Spending the day with the chimps in Uganda’s Kibale Forest

Chimpanzees are our closest relatives sharing 99% of our DNA. Around 1400 live in 13 large communities in Uganda’s Kibale National Park and we were incredibly excited to spend a day with them.

Meet Mr Orphan

It was an early morning start and after our briefing we set off through the forest. We hadn’t been walking for more than 15 minutes before we heard their piercing morning calls echo through the thick forest. A few minutes later we met Mr Orphan, sitting on his own under a large tree. He was soon joined by his friends Mr Black and Totti, the alpha male of the community. As Totti approached he picked up a log and charged at us swinging it! He was just letting us know who was in charge.

We watched the three friends groom each other … the same grooming we would do at the end of the day picking out sticks, insects and other forest remnants from each other’s hair!

Chimps support each other’s heavy arm when they groom one another

We spent the day with Totti as he guided us around the forest – occasionally on the path but for most of the day just through the forest. As the alpha male, the guides refer to Totti as the president. After he had challenged the previous alpha male and won, the former president left the community for three months before returning as one of the elders.  He had been in charge for 20 years, a short tenure for an African president!

Meet Totti

Because we had the whole day, we spent lots of time just sitting on the forest floor watching Totti as he went about his day. He didn’t seem bothered having us around but sometimes he would look right at you with his beautifully curious eyes, and you would wonder what he was thinking and what he makes of us.

Some of his behaviours are so much like ours: how he sits and lies on a log, rolling onto his side for a nap and having a good stretch afterwards. His hands and feet look just like ours too and he had long slender fingers and lines on his palms.

Totti lounging about and looking super comfortable
Great way to get around!

He was alone for large parts of the day but different friends would join to hang out for a while. This included a few mothers with their cute babies. The babies have a lighter face, a fluffy tail, which they lose as they mature, and they’re carried on their moms backs (often she would be off while the little one was still trying to jump on). As you would expect, the mothers were more shy and protective of their little one so when we got too close for their liking they would take themselves up a tree or disappear into the forest.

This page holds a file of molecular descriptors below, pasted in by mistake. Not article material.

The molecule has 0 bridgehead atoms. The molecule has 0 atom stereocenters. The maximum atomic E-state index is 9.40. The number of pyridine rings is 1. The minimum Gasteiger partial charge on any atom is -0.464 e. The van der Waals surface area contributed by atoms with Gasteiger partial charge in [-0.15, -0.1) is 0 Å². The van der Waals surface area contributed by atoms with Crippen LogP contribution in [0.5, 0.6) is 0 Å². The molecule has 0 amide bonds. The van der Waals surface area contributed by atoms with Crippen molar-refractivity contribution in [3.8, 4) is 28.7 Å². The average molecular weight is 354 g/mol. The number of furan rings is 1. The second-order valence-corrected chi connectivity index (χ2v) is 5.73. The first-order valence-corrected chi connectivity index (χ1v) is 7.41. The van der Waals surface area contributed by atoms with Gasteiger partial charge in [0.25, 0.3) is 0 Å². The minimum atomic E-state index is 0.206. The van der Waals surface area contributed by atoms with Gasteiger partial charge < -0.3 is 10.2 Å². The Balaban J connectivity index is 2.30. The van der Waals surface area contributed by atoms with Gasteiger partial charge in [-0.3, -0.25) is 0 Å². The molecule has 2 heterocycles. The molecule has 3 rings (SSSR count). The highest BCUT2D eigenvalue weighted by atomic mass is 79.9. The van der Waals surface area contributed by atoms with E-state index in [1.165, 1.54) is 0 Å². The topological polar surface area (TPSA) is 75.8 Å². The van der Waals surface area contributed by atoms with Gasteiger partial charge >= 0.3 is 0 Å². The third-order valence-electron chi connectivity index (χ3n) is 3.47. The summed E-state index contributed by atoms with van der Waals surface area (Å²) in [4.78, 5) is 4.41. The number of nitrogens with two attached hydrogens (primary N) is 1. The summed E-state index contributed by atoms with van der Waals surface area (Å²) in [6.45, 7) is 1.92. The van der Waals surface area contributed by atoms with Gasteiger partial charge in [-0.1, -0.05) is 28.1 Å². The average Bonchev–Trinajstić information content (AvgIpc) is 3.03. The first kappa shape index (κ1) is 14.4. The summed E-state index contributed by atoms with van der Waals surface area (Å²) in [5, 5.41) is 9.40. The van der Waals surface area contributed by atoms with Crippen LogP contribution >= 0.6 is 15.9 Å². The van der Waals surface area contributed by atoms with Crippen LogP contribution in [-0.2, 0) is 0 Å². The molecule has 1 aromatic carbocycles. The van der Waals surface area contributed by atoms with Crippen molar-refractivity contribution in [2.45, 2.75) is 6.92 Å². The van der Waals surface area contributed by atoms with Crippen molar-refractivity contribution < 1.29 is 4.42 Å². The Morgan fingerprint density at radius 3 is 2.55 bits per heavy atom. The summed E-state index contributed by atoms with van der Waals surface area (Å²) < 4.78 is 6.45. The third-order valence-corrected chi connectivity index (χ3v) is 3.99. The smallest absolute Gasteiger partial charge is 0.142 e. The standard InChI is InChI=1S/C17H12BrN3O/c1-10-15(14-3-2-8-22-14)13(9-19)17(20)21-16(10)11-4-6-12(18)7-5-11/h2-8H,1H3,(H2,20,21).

Chimps have evolved to walk on their knuckles to protect their hands and they have amazing dexterity; they pick out tiny ticks from one another which they then eat for protein. They also eat fruit, leaves and soil but figs are the favourite for this group. For many years they were thought to be vegetarians but occasionally they will hunt red colobus monkeys. They’re amazing tree climbers and use the smaller trees and branches to get to the bigger trees, which is where the fruit is. The canopy can reach up to 60m and they effortlessly climb up and swing between trees. Even the young ones we saw were able to scamper up trees and swing between branches.

This mom was waiting for her little one who was playing on the branches above her

At first, it was scary having them walk right by us, almost brushing our trousers as they went. As we spent more time with them, they seemed to become more gentle and we definitely felt more relaxed. It took just one shrieking scream or a chase through the forest at full speed to remind ourselves how strong they are. They seemed pretty chilled but our guide noted they can be very aggressive, sometimes fighting or even killing off other males to be in charge.

It was a fascinating experience to spend the whole day with our closest relatives and to watch their routine and interactions. We felt like we got to know Totti just a little and left the forest feeling very grateful to have had such an amazing experience.

Practical Information

> We decided to do the all day ‘habituation’ experience rather than spend only an hour with them (we thought we would spend a day with researchers trying to habituate a new group; rather we spent the day with an already habituated group).

> We booked the experience in Kampala but it can also be done at the park office in Isunga, 10 km from the gate. The cost was $220/person.

> There are a lot of ants in the forest and they’re nasty biters so its best to wear long trousers and to tuck these in to your socks (wear long socks too)

> It’s an early 6.30 start if you do the habituation experience. We camped at Safari hotel, around 3 km away,and took a boda-boda to the gate.

> If you’re short on time sightings are better in the morning. You can also choose to end your habituation day when you wish.

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